What if the Oct. 15, 2020, extended due date was postponed under Sec. 7508A to Jan. 15, 2021, due to a natural disaster affecting the taxpayer? In this situation, the assessment and refund filing limitation statutes will still run from the actual date filed, even if Jan. 15, 2021, becomes an authorized date for a timely filed tax year 2019 return. A taxpayer who files on Jan. 15, 2021, could file a timely claim for refund by Jan. 16, 2024 (Jan. 15 is a legal holiday), but as with the taxpayer who filed on July 15, 2020, without an extension, the claim would be outside the lookback period for taxes deemed paid on April 15, 2020. This taxpayer needs to file a refund claim by Oct. 16, 2023, (Oct. 15 is a Sunday) to fall within the lookback period. It is important to reiterate that the three-year assessment and refund limitation statutes do not automatically begin on the Jan. 15, 2021, postponed date, but rather only if the return is filed on that date.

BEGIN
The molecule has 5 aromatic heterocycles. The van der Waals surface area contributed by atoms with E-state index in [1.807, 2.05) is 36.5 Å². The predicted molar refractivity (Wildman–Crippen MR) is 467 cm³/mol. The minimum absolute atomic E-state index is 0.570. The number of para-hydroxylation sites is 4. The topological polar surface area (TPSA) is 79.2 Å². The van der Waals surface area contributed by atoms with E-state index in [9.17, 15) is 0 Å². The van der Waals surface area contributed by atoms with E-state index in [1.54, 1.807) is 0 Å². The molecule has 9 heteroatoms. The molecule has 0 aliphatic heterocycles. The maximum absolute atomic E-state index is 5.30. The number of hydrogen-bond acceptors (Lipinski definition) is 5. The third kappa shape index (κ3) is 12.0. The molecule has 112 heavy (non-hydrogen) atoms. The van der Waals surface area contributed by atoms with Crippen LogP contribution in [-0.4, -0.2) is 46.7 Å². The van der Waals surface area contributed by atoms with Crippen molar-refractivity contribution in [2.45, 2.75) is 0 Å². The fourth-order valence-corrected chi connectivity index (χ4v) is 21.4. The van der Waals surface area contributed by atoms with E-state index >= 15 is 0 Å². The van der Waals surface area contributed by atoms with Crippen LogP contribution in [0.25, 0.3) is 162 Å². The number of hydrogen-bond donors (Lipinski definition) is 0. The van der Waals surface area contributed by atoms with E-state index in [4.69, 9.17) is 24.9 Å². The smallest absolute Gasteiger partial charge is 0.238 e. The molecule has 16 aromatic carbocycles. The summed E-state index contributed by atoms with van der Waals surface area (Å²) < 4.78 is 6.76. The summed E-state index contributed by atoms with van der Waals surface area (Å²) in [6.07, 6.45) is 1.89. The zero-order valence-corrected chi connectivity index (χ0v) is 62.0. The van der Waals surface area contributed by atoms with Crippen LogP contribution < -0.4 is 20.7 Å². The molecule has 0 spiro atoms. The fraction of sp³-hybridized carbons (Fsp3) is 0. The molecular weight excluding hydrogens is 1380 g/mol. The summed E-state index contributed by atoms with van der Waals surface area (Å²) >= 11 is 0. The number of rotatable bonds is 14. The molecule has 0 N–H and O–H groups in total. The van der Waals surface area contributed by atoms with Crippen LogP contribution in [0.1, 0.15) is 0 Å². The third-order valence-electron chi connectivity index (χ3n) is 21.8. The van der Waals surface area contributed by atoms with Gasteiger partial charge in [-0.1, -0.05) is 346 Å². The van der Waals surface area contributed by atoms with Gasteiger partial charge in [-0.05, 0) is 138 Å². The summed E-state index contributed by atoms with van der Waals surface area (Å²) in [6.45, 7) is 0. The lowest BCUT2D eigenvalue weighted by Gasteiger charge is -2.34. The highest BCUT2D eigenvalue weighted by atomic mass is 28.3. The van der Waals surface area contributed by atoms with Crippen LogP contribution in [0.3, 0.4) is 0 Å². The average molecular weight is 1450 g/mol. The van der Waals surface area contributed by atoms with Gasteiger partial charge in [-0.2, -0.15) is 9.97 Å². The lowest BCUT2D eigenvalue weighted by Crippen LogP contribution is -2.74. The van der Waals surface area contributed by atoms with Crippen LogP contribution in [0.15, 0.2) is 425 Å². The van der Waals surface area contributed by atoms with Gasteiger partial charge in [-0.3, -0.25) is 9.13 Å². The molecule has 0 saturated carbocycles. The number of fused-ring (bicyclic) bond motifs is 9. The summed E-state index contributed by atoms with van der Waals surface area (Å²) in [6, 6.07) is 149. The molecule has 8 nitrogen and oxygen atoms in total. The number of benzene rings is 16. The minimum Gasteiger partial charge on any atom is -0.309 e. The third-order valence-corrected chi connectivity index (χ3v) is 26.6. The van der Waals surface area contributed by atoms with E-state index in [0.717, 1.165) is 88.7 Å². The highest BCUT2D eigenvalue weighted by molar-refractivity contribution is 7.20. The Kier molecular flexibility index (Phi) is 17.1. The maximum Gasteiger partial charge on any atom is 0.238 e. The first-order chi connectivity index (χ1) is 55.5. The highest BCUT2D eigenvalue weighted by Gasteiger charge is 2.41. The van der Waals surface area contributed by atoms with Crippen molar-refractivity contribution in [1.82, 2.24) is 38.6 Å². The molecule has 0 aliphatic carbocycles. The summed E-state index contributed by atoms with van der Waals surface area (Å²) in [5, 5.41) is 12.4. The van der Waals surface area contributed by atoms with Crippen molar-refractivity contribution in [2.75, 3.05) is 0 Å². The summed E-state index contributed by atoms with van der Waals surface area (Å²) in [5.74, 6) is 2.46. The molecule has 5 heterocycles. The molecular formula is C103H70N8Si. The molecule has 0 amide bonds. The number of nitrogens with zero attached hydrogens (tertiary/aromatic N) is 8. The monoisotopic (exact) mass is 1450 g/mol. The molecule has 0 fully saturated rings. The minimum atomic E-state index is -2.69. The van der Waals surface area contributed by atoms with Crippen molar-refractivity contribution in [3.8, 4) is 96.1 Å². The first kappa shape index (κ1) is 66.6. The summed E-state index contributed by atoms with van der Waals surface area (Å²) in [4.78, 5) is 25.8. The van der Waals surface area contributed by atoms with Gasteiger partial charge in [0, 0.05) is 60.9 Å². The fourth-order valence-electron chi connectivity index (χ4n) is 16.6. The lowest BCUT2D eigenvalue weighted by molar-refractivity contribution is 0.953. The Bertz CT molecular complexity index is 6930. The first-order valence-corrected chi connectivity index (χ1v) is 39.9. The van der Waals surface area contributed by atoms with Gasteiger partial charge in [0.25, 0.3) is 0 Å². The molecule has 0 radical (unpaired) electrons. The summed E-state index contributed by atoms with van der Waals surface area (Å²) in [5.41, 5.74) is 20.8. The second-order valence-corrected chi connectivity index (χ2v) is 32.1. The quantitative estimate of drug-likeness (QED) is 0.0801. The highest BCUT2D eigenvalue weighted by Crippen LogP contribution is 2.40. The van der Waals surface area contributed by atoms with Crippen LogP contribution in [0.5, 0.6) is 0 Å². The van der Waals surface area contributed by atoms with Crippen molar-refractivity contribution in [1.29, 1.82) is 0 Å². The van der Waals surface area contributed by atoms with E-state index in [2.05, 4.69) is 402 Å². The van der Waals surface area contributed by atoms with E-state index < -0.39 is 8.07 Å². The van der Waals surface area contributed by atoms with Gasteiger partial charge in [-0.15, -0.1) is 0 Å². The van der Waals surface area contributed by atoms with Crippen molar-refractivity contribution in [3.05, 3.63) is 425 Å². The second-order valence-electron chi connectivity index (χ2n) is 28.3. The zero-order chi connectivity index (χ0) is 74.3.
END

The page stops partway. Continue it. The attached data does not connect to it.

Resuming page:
This brief review of the basic rules of statutory due dates, extensions, refund limitations, postponements, and how to determine the statute of limitation should assist practitioners in navigating the complicated events affecting due dates in 2020 and beyond.
Evan M. Stone, J.D., LL.M., is a senior director, Tax Controversy Services with RSM LLP Washington National Tax in Washington, D.C. For more information about this column, contact email@example.com.